Kenny Woltz, the 2017 Chatfield Western Days grand parade grand marshal.
Kenny Woltz, the 2017 Chatfield Western Days grand parade grand marshal.

Kenny Woltz has earned his right to say “yea” or “neigh” to being in the parade.

“I know darn well that I’ve been the only horseback rider in every Western Days parade.  The last parade I was grand marshal in was in 1986,” related 2017 Chatfield Western Days grand parade grand marshal Woltz, who observed that if that statement isn’t entirely true, it’s only because he might have driven a truck or ridden on another vehicle through the parade.

“My wife found the same outfit I wore the last time, and I will wear it again,” said Woltz. “This is the 50th parade, and I’ve been in every one of them – either I rode or drove – but I’ve been in every one of them.  I’ve lived here since 1959, and the only thing that’s changed about Western Days is that the parade started at Don Ward’s at the top of the hill, and for many years, we rode from there.  Western Days has never been rained out.  There’s been rain, but it’s never had a parade rained out.”        

A longtime member of the Chatfield Saddle Club, having joined more than 50 years ago, he lives just outside of Chatfield — he has a Wykoff address and a Chatfield phone number — with his wife, Marlene.

He is half of a set of fraternal twins born after an older sister and brother and before a younger sister. He was born in Algona, Iowa, and lived there until he was 12, then his family moved to Stewartville from 1955 to 1959. His wife used to go to school in Spring Valley, then Washington and then Pilot Mound. He became interested in horses when he met her. 

“I’ve always had horses since I’ve been married…ride or draft horses, ponies and crossbreds,” he said.

He got married on his 20th birthday, Nov. 30, 1963, but his father had to sign for him to get married.  Women didn’t have to be 21 – they could be 18 – but men had to be 21, he explained.  The couple has six kids – Tammy, Roger, Kenneth Jr., William, Robert and Connie – and 11 grandkids.  He has farmed and worked most of his life, working at Tuohy Furniture for 32 years. He still farms a little bit.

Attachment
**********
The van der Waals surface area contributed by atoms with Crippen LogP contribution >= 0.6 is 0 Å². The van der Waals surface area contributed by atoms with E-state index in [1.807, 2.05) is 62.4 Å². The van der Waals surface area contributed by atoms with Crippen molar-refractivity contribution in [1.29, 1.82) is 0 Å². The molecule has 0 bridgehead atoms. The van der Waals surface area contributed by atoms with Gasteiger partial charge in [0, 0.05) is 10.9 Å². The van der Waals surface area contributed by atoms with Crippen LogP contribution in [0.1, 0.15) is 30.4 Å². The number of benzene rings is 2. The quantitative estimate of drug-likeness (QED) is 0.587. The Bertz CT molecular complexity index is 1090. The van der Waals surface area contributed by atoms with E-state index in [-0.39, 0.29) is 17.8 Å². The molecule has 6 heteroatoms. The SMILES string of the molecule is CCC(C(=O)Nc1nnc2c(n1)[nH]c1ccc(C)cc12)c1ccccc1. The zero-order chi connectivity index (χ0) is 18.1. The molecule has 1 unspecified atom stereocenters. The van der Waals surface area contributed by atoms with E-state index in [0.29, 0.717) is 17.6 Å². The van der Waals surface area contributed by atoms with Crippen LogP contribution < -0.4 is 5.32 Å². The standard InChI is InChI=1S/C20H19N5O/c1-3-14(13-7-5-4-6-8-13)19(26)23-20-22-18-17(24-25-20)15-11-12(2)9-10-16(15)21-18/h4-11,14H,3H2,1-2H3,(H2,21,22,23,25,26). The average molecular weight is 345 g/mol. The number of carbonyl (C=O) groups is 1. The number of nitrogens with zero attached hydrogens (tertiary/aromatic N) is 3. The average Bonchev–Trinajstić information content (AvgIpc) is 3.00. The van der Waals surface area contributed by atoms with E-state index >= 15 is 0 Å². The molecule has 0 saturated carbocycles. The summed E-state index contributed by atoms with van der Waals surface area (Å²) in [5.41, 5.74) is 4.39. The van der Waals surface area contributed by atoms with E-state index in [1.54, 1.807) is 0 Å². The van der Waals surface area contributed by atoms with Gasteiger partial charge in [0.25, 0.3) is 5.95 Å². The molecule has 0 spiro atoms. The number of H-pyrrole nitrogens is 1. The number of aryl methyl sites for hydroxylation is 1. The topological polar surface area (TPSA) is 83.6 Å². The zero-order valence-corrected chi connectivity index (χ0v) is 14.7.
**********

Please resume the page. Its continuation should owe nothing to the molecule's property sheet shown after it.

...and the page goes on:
Over the years when he’s not been busy tending the farm or working at Tuohy’s, he’s kept his herd of horses visible. Ginger was the first horse he rode.

“I raised her and gamed her and showed her.  I got a lot of trophies out of that horse,” said Woltz.  “The horse I’m riding this year is Lady.”

He estimates he has owned 40 or more horses, but Ginger was his favorite riding horse. His favorite draft horse was Trigger.  He has also had Belgian spotted drafts, which have to be crossed with a riding horse, he explained, adding that they’re big horses, about a ton or 2,200 pounds. 

Being a saddle club member has given him the opportunity to take his horses out on the trails to ride as part of the annual Western Days trail ride. 

“The saddle club is important because I can ride horses on trail rides and in parades.  We used to go to a lot of parades, but we don’t usually go to many anymore,” said Woltz. “I’ve been on the board of directors, but not president, and my favorite part of Western Days has been the trail rides.  I like to go to the parade and the trail rides, go uptown and eat after the parade, go to the park.” 

Woltz stated that he appreciates the Western Days parade and celebration for the equine company that’s included. 

“The biggest thing, I think, is this is the only parade in the area with a lot of horses in it.  You can go to the parade in Waukon, Iowa, and they’ll have horses, but they just don’t have that many in parades around here anymore,” he said.  “I know I’m the only one who’s rode horseback or drove in all of the parades, and I just wanted to be grand marshal because I’ve been in the parade for 50 years now.”